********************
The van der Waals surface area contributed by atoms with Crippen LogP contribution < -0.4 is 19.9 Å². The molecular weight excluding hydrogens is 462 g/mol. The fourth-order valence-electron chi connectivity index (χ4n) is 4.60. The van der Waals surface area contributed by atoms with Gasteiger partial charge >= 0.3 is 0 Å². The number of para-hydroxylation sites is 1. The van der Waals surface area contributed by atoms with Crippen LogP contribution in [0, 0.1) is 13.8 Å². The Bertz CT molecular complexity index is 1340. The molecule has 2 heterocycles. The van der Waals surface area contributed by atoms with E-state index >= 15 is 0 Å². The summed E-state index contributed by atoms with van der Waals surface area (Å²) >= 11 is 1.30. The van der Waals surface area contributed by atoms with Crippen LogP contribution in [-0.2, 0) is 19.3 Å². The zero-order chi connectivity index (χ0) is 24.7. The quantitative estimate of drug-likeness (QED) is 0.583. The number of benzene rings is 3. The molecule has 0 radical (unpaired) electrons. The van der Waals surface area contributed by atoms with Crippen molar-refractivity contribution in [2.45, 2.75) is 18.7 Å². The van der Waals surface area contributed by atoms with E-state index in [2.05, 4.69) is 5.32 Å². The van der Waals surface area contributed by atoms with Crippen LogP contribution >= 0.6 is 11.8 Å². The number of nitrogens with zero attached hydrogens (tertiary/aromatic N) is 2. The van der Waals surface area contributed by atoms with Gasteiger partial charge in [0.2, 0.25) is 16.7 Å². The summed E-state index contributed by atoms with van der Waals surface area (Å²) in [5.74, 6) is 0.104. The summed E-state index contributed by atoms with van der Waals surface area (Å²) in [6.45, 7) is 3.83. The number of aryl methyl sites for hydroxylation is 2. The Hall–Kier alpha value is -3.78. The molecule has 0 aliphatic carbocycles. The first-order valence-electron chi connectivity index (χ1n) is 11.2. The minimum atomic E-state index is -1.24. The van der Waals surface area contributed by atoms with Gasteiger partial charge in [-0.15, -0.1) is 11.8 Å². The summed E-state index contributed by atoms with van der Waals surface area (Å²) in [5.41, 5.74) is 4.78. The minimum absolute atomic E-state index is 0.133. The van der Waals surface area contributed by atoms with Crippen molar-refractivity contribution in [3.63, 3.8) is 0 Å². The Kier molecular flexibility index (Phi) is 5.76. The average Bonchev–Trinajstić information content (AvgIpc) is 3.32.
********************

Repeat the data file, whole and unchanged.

The van der Waals surface area contributed by atoms with Crippen LogP contribution < -0.4 is 19.9 Å². The molecular weight excluding hydrogens is 462 g/mol. The fourth-order valence-electron chi connectivity index (χ4n) is 4.60. The van der Waals surface area contributed by atoms with Gasteiger partial charge >= 0.3 is 0 Å². The number of para-hydroxylation sites is 1. The van der Waals surface area contributed by atoms with Crippen LogP contribution in [0, 0.1) is 13.8 Å². The Bertz CT molecular complexity index is 1340. The molecule has 2 heterocycles. The van der Waals surface area contributed by atoms with E-state index >= 15 is 0 Å². The summed E-state index contributed by atoms with van der Waals surface area (Å²) >= 11 is 1.30. The van der Waals surface area contributed by atoms with Crippen LogP contribution in [-0.2, 0) is 19.3 Å². The zero-order chi connectivity index (χ0) is 24.7. The quantitative estimate of drug-likeness (QED) is 0.583. The number of benzene rings is 3. The molecule has 0 radical (unpaired) electrons. The van der Waals surface area contributed by atoms with Crippen molar-refractivity contribution in [2.45, 2.75) is 18.7 Å². The van der Waals surface area contributed by atoms with E-state index in [2.05, 4.69) is 5.32 Å². The van der Waals surface area contributed by atoms with Crippen LogP contribution >= 0.6 is 11.8 Å². The number of nitrogens with zero attached hydrogens (tertiary/aromatic N) is 2. The van der Waals surface area contributed by atoms with Gasteiger partial charge in [0.2, 0.25) is 16.7 Å². The summed E-state index contributed by atoms with van der Waals surface area (Å²) in [5.74, 6) is 0.104. The summed E-state index contributed by atoms with van der Waals surface area (Å²) in [6.45, 7) is 3.83. The number of aryl methyl sites for hydroxylation is 2. The Hall–Kier alpha value is -3.78. The molecule has 0 aliphatic carbocycles. The first-order valence-electron chi connectivity index (χ1n) is 11.2. The minimum atomic E-state index is -1.24. The van der Waals surface area contributed by atoms with Gasteiger partial charge in [-0.15, -0.1) is 11.8 Å². The summed E-state index contributed by atoms with van der Waals surface area (Å²) in [5.41, 5.74) is 4.78. The minimum absolute atomic E-state index is 0.133. The van der Waals surface area contributed by atoms with Crippen molar-refractivity contribution in [3.63, 3.8) is 0 Å². The Kier molecular flexibility index (Phi) is 5.76. The average Bonchev–Trinajstić information content (AvgIpc) is 3.32.